Last week I stewed pieces of goat that required quite a lot of stewing to make tender. I bought the goat for stewing from a Mexican market near my place in Spanish Harlem, and that same day, I also purchased lamb ribs from a farmers' market downtown.
The goats ribs were so tender and mild that I almost wished they were more goat-y. Still, I would much rather err on the side of mild when it comes to goat, just as I've always liked lamb over mutton.
One of the nicest things about the goat ribs is how tender they were without being fatty, like lamb ribs. See for yourself:
Not that I dislike fat, or would ever want such an accusation to be made of me. But I do like variety, and these goat ribs were refreshingly devoid of fat.
Here's one of my favorite preparations for ribs. I first ate lamb ribs prepared this way in Beijing, then again at a restaurant in Flushing, the farthest outpost on the 7 train in Queens. The restaurant is one of the few in the city serving Northern Chinese fare, and the full rack of lamb ribs we ordered arrived positively blanketed in cumin seeds.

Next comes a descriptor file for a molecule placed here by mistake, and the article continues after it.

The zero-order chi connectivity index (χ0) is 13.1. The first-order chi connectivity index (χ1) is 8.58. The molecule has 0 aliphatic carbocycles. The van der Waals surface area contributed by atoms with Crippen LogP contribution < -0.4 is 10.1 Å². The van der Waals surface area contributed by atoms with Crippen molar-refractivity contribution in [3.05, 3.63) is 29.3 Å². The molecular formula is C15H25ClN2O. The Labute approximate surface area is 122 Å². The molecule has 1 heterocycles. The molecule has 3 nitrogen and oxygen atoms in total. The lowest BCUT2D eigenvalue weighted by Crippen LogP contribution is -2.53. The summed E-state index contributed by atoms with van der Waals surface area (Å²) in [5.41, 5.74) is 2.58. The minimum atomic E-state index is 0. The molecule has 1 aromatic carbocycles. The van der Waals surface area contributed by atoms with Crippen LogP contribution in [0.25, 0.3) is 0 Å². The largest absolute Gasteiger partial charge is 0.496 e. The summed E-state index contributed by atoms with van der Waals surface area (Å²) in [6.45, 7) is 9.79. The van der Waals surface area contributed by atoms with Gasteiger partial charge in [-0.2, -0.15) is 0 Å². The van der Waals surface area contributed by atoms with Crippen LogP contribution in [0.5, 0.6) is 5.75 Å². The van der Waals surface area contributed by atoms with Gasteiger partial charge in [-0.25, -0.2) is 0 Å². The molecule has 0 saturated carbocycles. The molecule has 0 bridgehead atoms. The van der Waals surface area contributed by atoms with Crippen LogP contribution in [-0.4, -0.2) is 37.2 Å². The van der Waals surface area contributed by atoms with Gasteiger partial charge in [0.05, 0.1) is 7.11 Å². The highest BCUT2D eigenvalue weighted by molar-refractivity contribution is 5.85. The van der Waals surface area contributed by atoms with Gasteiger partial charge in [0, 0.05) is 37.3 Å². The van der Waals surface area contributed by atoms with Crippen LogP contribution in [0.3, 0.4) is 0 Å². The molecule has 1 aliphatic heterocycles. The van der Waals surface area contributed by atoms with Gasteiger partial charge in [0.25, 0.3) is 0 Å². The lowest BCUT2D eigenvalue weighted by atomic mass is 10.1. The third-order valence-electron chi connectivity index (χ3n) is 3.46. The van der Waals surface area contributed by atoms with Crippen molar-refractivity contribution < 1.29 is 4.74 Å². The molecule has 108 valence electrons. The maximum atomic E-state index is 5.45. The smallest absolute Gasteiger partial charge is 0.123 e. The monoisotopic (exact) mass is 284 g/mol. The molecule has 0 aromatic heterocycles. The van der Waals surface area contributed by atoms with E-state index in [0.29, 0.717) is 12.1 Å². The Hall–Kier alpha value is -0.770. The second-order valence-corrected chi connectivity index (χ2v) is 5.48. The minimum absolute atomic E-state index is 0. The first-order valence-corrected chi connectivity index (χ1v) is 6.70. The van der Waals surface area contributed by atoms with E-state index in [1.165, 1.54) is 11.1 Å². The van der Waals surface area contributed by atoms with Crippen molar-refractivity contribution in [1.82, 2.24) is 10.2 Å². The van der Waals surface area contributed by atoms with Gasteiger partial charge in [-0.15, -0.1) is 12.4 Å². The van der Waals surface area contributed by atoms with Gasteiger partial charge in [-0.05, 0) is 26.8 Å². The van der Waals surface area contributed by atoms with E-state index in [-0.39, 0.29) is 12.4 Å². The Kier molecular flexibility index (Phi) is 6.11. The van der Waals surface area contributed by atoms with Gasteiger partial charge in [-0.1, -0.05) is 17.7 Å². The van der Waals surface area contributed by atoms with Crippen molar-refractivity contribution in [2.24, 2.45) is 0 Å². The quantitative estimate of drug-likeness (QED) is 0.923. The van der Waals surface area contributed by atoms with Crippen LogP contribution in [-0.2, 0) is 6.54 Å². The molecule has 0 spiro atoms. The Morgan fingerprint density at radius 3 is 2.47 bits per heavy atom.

Get the Recipe
To get the cumin seeds to cling to the rack of ribs, the surface is torched once encrusted with the spice mixture (which is, again, mostly cumin seed and maybe some ground cloves and coriander). In your kitchen, instead of torching, you can toast the cumin seeds in a pan. Brown the meat in a pan - if you are using lamb ribs, you will hardly need any additional fat as the fat rendered will be plenty. If you are using goat ribs, you will need a bit of oil.
Once the meat is brown and a little crisp on the surface, pat the seeds onto the ribs. The result will not be quite as crunchy, but it will be a fine approximation. Also, most iterations of the dish have toasted and ground dried chili peppers in addition to the toasted cumin seeds. If you are spicy-averse, forgo the chili peppers and you will still have a delectable rack of ribs.